I talk all day to people who are interested in innovation. They know in their hearts that embracing innovation is the only way their organizations will flourish. They know the only way their company can compete in the difficult economic climate we face is to adopt an innovative approach. These people fall in love with the idea of collaborative ideation; assembling all of their smart people while they share ideas and other information of interest. They yearn to allow their cohort to find others within the company who are like minded; with common areas of interest.
Yet when the innovation topic is brought up, their managers turn a deaf ear. Management at their company tell them that they agree innovating is key, but “we all have day jobs”. No one at the company is really allowed to spend time on special projects.
Sometimes at these companies they go so far as appointing a new Chief Innovation Officer. But then this new senior executive doesn’t get enough budget or doesn’t get enough people to do much. Every senior executive realizes that innovation is the way to go. It’s just that no one is sure what steps to take to get there.
More specifically they face some of these obstacles…
- As a baseline, the new innovations the company pursues are the result of ideas that come from the HPPITR (the Highest Paid Person In The Room). A group of workers, their creativity taken away, stifled and discouraged, all decide the boss’s idea is the best one. This system is easy to adopt because those in power have great confidence and no one will voice any opposition.
- If anyone on the team, besides the boss, submits an idea, they don’t get any feedback or acknowledgment. The idea goes in a hopper, the inventor never finds out if there is any action taken on it. There’s no reward for this creative behavior. There’s no reason to ever submit another idea.
- Even if the company is open to new ideas, there’s no process to manage submissions well. Ideas are put into a list. Someone has to manually sort through ideas. At its beset these ideas go into a spreadsheet which is emailed to a group of managers who first rank them and then email them back. Because these ideas are never enhanced or flushed out, they’re judged based on their original formation and rejected as being ill advised.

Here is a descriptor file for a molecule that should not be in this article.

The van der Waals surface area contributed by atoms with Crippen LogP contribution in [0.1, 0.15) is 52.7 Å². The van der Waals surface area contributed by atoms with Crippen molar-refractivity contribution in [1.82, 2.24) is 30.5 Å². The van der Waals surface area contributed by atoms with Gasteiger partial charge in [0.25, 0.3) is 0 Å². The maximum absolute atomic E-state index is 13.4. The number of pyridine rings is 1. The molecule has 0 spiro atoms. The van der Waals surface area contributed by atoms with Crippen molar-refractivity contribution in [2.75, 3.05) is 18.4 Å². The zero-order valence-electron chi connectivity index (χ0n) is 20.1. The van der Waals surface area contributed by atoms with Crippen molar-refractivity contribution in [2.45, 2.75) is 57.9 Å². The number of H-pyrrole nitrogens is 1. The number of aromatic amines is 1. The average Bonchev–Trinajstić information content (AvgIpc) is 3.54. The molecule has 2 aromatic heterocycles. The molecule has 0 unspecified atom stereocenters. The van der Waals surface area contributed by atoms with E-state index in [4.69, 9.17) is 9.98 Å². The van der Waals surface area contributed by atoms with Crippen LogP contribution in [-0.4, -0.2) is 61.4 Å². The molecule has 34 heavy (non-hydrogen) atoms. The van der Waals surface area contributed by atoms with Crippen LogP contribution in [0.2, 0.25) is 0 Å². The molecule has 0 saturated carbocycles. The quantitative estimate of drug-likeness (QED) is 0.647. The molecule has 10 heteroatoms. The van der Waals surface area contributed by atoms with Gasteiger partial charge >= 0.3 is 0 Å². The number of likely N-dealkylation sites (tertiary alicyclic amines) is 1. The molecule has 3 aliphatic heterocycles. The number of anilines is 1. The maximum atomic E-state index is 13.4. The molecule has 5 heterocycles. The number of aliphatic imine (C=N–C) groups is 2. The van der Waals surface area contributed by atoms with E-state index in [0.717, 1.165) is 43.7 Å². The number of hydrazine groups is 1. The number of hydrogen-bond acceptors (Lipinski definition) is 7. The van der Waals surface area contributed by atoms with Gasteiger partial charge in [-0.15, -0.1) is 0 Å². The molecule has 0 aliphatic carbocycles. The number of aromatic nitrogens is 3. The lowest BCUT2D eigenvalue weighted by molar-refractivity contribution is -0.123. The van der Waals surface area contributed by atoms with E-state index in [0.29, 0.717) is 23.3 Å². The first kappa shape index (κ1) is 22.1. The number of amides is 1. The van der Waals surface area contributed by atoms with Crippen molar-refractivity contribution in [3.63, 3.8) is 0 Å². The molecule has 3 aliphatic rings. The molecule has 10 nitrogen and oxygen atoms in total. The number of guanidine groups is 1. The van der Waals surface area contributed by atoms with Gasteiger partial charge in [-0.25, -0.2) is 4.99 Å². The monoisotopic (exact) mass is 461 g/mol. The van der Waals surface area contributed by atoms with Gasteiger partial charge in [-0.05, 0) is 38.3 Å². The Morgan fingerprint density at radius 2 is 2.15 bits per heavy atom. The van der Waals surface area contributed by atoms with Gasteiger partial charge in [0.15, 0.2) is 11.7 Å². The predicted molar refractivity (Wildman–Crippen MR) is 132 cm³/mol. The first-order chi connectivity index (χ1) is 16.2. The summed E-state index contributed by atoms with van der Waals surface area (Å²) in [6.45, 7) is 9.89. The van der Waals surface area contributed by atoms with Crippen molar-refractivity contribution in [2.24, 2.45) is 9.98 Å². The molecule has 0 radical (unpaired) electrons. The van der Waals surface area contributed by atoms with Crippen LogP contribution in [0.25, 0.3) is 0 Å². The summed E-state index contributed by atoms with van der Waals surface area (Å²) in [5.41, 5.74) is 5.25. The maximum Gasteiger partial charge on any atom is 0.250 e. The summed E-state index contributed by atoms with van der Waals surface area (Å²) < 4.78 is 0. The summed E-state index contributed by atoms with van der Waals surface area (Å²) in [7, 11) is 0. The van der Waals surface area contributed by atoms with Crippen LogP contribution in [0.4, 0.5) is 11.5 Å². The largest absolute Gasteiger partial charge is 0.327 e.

- Creativity is stifled whether by rule or by action. If the average worker bee becomes an expert at their jobs and suggest informed improvements, they’ll be reluctant to opine regularly when management stresses that individual contributors are to only focus on their assigned tasks. There’s no time allotted for innovation. “We’ve got no time to dedicate to innovation. We need to focus on our ‘day jobs’”.
- If one worker has an area of expertise, there may be no forum to communicate with others at the company with the same expertise. Perhaps these other people with common areas of interest are working in other company divisions and/or are located in other time zones. There’s no mechanism for any of these folks to compare notes or even to find one another.
- We know innovation requires disruption and chaos. Yet, frank comments that can result in disruptive and innovative directions are considered shocking and unacceptable. No one in management is prepared for transparency. Thinking is done in isolation and in private. There’s no democracy because people are only allowed to follow “the chain of command”. If anyone picks up the banner for improved innovation or processes, they find no support from management.
- Conservative team members, sometimes older employees, run the other way when social networks are discussed. There is no appetite for a collaborative ideation system.
- Some senior people are believers themselves, but don’t believe anyone else on the team is. They believe the average person at their company won’t go through the trouble of finding the collaborative idea system, logging in, and learn how to use it. That’s quite a barrier and it’s called a self fulfilling prophecy.
But…have no fear… there’s a pathway out of this forest and into the light of an innovative world. It is possible (in fact inevitable) to get believers at the C-level to support innovation. It is possible to nurture a culture of innovation.
It requires a champion; in fact the more champions the better.
If you’re a believer; if you think your company must be innovative to succeed, then stand up now, make your case and keep on making it.